Waking Up in Community By Sister Hanh Nghiem
Wake Up! Young Buddhists and non-Buddhists for a Healthy and Compassionate Society is a worldwide network of young people practicing the living art of mindfulness. It sprang from our teacher’s humble suggestion that young people should create such a movement for themselves.
Why? Why would young people need their own movement? What challenges do they face that are unique to their generation? In today’s society, media and advertising have a far greater impact on our way of thinking and way of being. It’s easy to get caught up in believing that what we see, hear, and learn from the media is who we really are and what we really think, or that the ideal life portrayed would also be our ideal life. Although the media has made communication between people easier than ever before, individualism has actually increased. As a result, how many of us feel lonely, lost, full of despair, angry at our country, emotionally drained, exhausted, and unable to connect with a spiritual leader?
Although each one of us knows that motion pictures and the media are not reality, they can still affect us—but not if we take an active role in shaping our own life, like a potter shaping a beautiful vase. We can maintain our center by getting in touch with our aspiration in life, our heart song. This awareness of what is important to us can serve as the North Star guiding us in the direction we would like to go in life. We can take an active role in transforming our lump of clay (the unfortunate events that we have to face in our life) and making it into something functional and beautiful. I know staying true to ourselves, keeping it real, is a huge challenge, but having good spiritual friends makes a world of difference.
As I reﬂect on the reasons for a Wake Up movement and supportive community for young people, I see how my own life has been transformed by a caring community. I’d like to share my perspective on how effective it has been for me, as a young person, to live in a community that guides me on a path of peace, happiness, and love.
A Trusted Community
My community consists of full-time practitioners, primarily monastic. We are an international community, speaking many languages, and from many faiths and beliefs. What unites us is that we want to make our lives meaningful, happy, and peaceful. We have committed ourselves to a lifestyle dedicated to the art of mindful living. I have grown to appreciate our weekly schedule of practice, and the fact that I have brothers and sisters supporting me on my path—friends and family I can trust.
My community is not perfect. Being a monastic does not transcend being human, and we all have our weaknesses. We get angry, depressed, overwhelmed, and burnt out. We also have to deal with managers, politics, ﬁnances, deadlines, and irrationality. However, we also have the aspiration to live a good and meaningful life, a desire to build brotherhood and sisterhood, and the precious tools to bring this about, like mindful breathing and eating, walking, and sitting meditations.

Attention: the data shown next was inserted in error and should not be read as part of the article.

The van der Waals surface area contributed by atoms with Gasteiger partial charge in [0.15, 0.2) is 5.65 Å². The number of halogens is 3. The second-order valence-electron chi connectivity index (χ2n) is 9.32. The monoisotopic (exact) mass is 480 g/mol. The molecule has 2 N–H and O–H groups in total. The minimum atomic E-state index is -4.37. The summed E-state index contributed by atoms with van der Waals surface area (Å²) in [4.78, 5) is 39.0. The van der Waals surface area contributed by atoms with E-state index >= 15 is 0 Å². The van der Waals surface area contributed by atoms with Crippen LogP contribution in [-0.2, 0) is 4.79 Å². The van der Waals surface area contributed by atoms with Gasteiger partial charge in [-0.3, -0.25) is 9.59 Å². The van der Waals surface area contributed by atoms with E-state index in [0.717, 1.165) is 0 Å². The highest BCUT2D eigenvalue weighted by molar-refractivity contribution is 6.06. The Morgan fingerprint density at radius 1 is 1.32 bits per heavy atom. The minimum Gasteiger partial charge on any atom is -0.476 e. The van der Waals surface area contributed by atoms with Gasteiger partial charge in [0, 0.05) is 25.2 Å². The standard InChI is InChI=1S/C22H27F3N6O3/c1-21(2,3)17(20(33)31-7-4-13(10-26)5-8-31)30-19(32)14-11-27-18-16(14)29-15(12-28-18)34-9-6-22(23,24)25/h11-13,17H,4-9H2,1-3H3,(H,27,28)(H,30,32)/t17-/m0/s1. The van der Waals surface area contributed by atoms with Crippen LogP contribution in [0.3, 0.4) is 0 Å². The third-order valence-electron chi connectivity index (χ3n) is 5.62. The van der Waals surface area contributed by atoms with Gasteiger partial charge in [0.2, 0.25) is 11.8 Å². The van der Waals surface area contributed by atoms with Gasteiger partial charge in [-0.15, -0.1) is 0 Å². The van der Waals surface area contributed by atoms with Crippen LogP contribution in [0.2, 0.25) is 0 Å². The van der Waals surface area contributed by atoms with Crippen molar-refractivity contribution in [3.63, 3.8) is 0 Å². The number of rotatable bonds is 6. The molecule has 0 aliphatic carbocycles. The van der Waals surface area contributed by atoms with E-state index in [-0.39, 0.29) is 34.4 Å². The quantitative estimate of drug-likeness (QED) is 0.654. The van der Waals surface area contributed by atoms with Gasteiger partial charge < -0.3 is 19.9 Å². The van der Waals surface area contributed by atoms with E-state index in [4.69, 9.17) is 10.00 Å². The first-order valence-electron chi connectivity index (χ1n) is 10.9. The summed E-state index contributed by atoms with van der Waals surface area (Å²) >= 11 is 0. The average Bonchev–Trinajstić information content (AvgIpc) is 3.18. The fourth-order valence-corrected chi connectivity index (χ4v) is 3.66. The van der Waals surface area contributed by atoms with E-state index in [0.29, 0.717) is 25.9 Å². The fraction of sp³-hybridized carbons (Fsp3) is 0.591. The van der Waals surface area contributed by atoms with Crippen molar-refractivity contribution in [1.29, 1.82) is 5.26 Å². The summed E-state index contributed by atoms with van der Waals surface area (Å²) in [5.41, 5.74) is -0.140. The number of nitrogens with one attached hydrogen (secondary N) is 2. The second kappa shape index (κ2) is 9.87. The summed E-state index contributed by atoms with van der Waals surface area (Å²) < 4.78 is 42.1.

My community is like a tree and I am the fruit, allowed to mature and ripen in my own time. No one sprays me with pesticides to make me look big and beautiful, while not caring about the inside. Instead, I am growing naturally and organically. Through living with others, I’m learning to live with myself. By watching other people, I’m learning how to be alone and accept myself. After that, I just let the Buddha take care of things.
Together in Each Moment
Just as the monastic community has supported me, the Wake Up movement can support youth who want to connect with others and live fully. It provides young people with an international community of like-minded people who can appreciate the challenges they face. The movement can provide all of the advantages of a community to young people across the world—to connect the huge numbers of young people wanting to make a difference and wanting to live a simple, happy life.
You too can live the life you want to live, by not getting caught up in your ideas but learning from them instead. Have conﬁdence and be gentle with yourself. If you need to recharge your batteries, recall the things that nourish your mind of love. Treat yourself to a weekend of meditation, camping in nature, or chilling with friends. Our ancestors also dreamt of success, but they knew the importance of stopping and having a cup of tea with their neighbors. By not busying themselves with computers and gadgets, they became more aware of their own limitations, and knew when they needed the support of those close by.
Please get together—even if you’re only four or ﬁve people, it’s enough. We all have to practice with what we have. Our practice is never ﬁnished. Learning to listen to someone share their thoughts and feelings is not something you can do once or twice, but something you do moment by moment. Over time, we learn to listen more wisely, and this is the only difference between a practitioner and a non-practitioner.
You do not need to be a Zen master. The gatha I am using at the moment is: “Stick to the original plan.” Once you have your community, remember that you are practitioners, not saints. You will have ups and downs together. It’s normal. Just stick to the original plan: practice mindfulness, and make your good times and bad times together an adventure.